Six months ago, when Adrian and I tried to talk to Martin about his remaining challenges, Martin seemed almost indifferent. If anything, he avoided the topic.
During that conversation, which was designed to highlight Martin’s strengths along with his weaknesses, we discussed what we’re “good at” and “not so good at”—nothing about a diagnosis or giving a name to Martin’s challenges.
Subsequently, in one of our heartfelt bedtime conversations, I decided to offer Martin a more concrete focus. I asked whether he had ever heard of autism. (He thought he had.) Then I said that social situations are difficult because he used to have autism and still is catching up to his peers.
Again I was met by apparent indifference. Martin said, basically, “Oh.” I didn’t push the topic, but since then I’ve used the word “autism” occasionally: We eat a special diet to make sure the autism stays away, we take pills to finish getting rid of the autism, &c.
Martin never followed my lead and talked autism. Until now. Over the past week, Martin seems to have become interested in autism.
He’s asked questions designed to help him understand himself: “Does autism make me interested in adult topics?” Really not sure what he meant by ‘adult topics’! I’m telling myself he meant literature and history . . . . “Does autism make me see things different from other kids?” In these questions, he uses the present tense, as in, how does the fact of autism, regardless of whether it’s the current diagnosis, affect me today?
He’s told me things, for the first time, that confirm suspicions I’ve long held: Even before Martin seemed cognizant of the world around him, he was. We had this conversation:
Martin: “I hate that I’m bad at making friends.”
Me: “I know it’s still hard. Can we think about how it’s getting easier? This school year was so much better than last year. And I bet next year will be even better still. You’ve made progress. When you were little, you wouldn’t even respond to your name.”
Martin: “When I was little, I heard you calling, but I didn’t have the attention to answer.”
I’ve been trying to imagine that anguish. He recognized his name yet had no means to show us.
He’s forced me to impart some elementary biomed theory, as when he asked, “Why was I born with autism?” I responded by attempting to explain that something hurt his wellness system, whether before he was born or after. I referenced his uncles to explain that troubles with wellness systems run in families: Both my older brothers have asthma and environmental allergies, and one also has food allergies and has suffered from chronic bronchitis. These were perhaps the responses that left Martin looking the most quizzical.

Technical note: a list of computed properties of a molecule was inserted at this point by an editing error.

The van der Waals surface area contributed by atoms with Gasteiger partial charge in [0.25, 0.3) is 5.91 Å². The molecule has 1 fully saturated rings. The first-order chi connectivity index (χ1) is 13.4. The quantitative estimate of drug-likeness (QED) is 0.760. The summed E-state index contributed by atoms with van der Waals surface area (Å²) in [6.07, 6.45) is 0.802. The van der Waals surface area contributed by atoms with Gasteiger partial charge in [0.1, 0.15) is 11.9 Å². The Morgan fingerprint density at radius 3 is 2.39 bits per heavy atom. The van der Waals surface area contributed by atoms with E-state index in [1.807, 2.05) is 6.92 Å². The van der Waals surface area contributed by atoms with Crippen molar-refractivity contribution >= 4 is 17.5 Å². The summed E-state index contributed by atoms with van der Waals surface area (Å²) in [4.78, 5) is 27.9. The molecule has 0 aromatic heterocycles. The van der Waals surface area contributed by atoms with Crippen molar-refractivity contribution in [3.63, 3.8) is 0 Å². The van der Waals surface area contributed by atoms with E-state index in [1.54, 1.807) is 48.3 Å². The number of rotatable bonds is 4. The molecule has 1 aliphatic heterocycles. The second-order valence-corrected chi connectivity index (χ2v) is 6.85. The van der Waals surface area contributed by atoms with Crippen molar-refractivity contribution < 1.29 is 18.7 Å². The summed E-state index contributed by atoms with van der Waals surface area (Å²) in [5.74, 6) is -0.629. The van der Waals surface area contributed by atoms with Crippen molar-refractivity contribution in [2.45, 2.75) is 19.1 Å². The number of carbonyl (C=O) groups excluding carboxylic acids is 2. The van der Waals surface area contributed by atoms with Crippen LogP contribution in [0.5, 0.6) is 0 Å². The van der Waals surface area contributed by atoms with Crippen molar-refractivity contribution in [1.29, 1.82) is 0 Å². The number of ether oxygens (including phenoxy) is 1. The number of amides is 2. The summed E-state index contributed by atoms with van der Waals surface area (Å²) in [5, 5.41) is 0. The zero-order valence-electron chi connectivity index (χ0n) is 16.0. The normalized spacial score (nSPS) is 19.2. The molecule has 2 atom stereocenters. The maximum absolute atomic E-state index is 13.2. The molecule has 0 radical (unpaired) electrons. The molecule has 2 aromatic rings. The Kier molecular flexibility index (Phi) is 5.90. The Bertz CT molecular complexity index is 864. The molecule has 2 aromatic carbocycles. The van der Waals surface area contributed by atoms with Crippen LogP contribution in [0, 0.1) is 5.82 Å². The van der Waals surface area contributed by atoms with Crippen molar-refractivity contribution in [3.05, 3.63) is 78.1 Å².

Finally, he’s prompted me to reflect on my own feelings. He asked, “Do you think it’s fair that I used to have autism?” I started with honesty: No, I do notthink it’s fair that my son got autism. Then I tried to temper that answer by modeling gratitude. “Can you think of a friend who still has autism?” I wasn’t sure whether he would respond; we’ve never used the word “autism” in reference to any of his friends. But almost immediately, he named a little pal of his who uses “quiet voice,” i.e., whose verbal ability remains limited. I asked whether he thought his friend would like to be able to talk more, like he can now.
Martin said yes, that he thought his friend would like to be able to talk more. I said that I’m thankful for Martin’s hard work and progress.
My boy—whose verbal skills once were limited to echolalia but who, through biomedical intervention, has become able to express himself meaningfully through spoken language—guessed that his friend would also like to acquire spoken language.
For me at least, that answer gives lie to any neurodiversity movement that objects to biomedical interventions aimed at alleviating or eliminating autistic symptoms. In December 2014, I wrote on this blog: “[I]n all my experience communicating and working with other ASD families, I am yet to hear from anyone who regained his/her health biomedically and subsequently says, ‘I wish we hadn’t done this. I prefer being autistic to being neurotypical’.” I wonder if the day is approaching when I can count Martin among those who would never say, “I wish we hadn’t done this.”
That’s Martin. I promise. It is.